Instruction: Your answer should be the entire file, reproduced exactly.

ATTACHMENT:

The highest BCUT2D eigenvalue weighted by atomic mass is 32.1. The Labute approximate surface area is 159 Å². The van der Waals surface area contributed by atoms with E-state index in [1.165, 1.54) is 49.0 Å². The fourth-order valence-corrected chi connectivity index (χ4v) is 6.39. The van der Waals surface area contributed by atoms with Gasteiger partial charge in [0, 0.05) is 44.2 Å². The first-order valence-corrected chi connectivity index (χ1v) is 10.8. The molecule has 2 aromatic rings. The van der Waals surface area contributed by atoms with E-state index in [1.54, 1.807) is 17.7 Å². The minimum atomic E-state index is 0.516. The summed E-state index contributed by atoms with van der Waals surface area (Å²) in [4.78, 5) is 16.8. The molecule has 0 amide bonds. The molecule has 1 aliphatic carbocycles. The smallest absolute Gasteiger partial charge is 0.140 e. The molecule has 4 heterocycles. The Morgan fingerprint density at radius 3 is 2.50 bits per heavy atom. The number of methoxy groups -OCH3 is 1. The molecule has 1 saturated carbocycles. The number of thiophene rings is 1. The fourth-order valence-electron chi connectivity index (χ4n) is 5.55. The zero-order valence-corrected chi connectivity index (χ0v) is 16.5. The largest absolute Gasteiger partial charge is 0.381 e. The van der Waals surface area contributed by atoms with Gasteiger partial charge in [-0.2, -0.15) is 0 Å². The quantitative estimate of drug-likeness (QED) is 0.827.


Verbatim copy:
The highest BCUT2D eigenvalue weighted by atomic mass is 32.1. The Labute approximate surface area is 159 Å². The van der Waals surface area contributed by atoms with E-state index in [1.165, 1.54) is 49.0 Å². The fourth-order valence-corrected chi connectivity index (χ4v) is 6.39. The van der Waals surface area contributed by atoms with Gasteiger partial charge in [0, 0.05) is 44.2 Å². The first-order valence-corrected chi connectivity index (χ1v) is 10.8. The molecule has 2 aromatic rings. The van der Waals surface area contributed by atoms with E-state index in [1.54, 1.807) is 17.7 Å². The minimum atomic E-state index is 0.516. The summed E-state index contributed by atoms with van der Waals surface area (Å²) in [4.78, 5) is 16.8. The molecule has 0 amide bonds. The molecule has 1 aliphatic carbocycles. The smallest absolute Gasteiger partial charge is 0.140 e. The molecule has 4 heterocycles. The Morgan fingerprint density at radius 3 is 2.50 bits per heavy atom. The number of methoxy groups -OCH3 is 1. The molecule has 1 saturated carbocycles. The number of thiophene rings is 1. The fourth-order valence-electron chi connectivity index (χ4n) is 5.55. The zero-order valence-corrected chi connectivity index (χ0v) is 16.5. The largest absolute Gasteiger partial charge is 0.381 e. The van der Waals surface area contributed by atoms with Gasteiger partial charge in [-0.2, -0.15) is 0 Å². The quantitative estimate of drug-likeness (QED) is 0.827.